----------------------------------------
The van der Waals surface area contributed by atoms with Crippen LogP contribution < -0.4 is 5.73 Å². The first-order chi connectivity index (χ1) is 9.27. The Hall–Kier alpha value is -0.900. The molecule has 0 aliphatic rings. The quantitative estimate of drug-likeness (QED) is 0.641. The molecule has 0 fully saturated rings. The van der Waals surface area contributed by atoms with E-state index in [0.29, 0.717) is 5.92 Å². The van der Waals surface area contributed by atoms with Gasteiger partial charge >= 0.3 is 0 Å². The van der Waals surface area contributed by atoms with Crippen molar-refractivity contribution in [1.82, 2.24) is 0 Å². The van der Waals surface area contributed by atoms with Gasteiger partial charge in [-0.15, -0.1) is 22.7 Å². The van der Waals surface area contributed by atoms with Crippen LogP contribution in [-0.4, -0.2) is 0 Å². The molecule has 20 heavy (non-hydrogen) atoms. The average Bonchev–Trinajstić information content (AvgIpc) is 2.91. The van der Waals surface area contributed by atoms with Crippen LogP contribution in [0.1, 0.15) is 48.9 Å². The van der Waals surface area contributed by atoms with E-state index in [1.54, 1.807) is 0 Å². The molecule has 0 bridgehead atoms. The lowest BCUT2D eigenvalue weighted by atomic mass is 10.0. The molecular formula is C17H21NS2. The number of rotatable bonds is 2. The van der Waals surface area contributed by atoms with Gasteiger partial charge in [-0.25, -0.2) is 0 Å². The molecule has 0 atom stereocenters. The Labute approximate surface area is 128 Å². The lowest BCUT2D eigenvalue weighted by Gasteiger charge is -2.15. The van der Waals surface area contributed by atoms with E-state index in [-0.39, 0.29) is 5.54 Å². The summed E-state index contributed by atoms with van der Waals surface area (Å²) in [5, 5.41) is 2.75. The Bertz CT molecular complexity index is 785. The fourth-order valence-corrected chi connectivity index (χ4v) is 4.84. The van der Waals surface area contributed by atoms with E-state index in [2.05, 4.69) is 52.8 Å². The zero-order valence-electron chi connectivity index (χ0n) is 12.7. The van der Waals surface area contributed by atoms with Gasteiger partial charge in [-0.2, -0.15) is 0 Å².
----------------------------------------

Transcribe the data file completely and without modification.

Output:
The van der Waals surface area contributed by atoms with Crippen LogP contribution < -0.4 is 5.73 Å². The first-order chi connectivity index (χ1) is 9.27. The Hall–Kier alpha value is -0.900. The molecule has 0 aliphatic rings. The quantitative estimate of drug-likeness (QED) is 0.641. The molecule has 0 fully saturated rings. The van der Waals surface area contributed by atoms with E-state index in [0.29, 0.717) is 5.92 Å². The van der Waals surface area contributed by atoms with Gasteiger partial charge >= 0.3 is 0 Å². The van der Waals surface area contributed by atoms with Crippen molar-refractivity contribution in [1.82, 2.24) is 0 Å². The van der Waals surface area contributed by atoms with Gasteiger partial charge in [-0.15, -0.1) is 22.7 Å². The van der Waals surface area contributed by atoms with Crippen LogP contribution in [-0.4, -0.2) is 0 Å². The molecule has 20 heavy (non-hydrogen) atoms. The average Bonchev–Trinajstić information content (AvgIpc) is 2.91. The van der Waals surface area contributed by atoms with Crippen LogP contribution in [0.1, 0.15) is 48.9 Å². The van der Waals surface area contributed by atoms with E-state index in [1.54, 1.807) is 0 Å². The molecule has 0 bridgehead atoms. The lowest BCUT2D eigenvalue weighted by atomic mass is 10.0. The molecular formula is C17H21NS2. The number of rotatable bonds is 2. The van der Waals surface area contributed by atoms with Gasteiger partial charge in [-0.25, -0.2) is 0 Å². The molecule has 0 atom stereocenters. The Labute approximate surface area is 128 Å². The lowest BCUT2D eigenvalue weighted by Gasteiger charge is -2.15. The van der Waals surface area contributed by atoms with E-state index in [-0.39, 0.29) is 5.54 Å². The summed E-state index contributed by atoms with van der Waals surface area (Å²) in [5, 5.41) is 2.75. The Bertz CT molecular complexity index is 785. The fourth-order valence-corrected chi connectivity index (χ4v) is 4.84. The van der Waals surface area contributed by atoms with E-state index in [2.05, 4.69) is 52.8 Å². The zero-order valence-electron chi connectivity index (χ0n) is 12.7. The van der Waals surface area contributed by atoms with Gasteiger partial charge in [-0.2, -0.15) is 0 Å².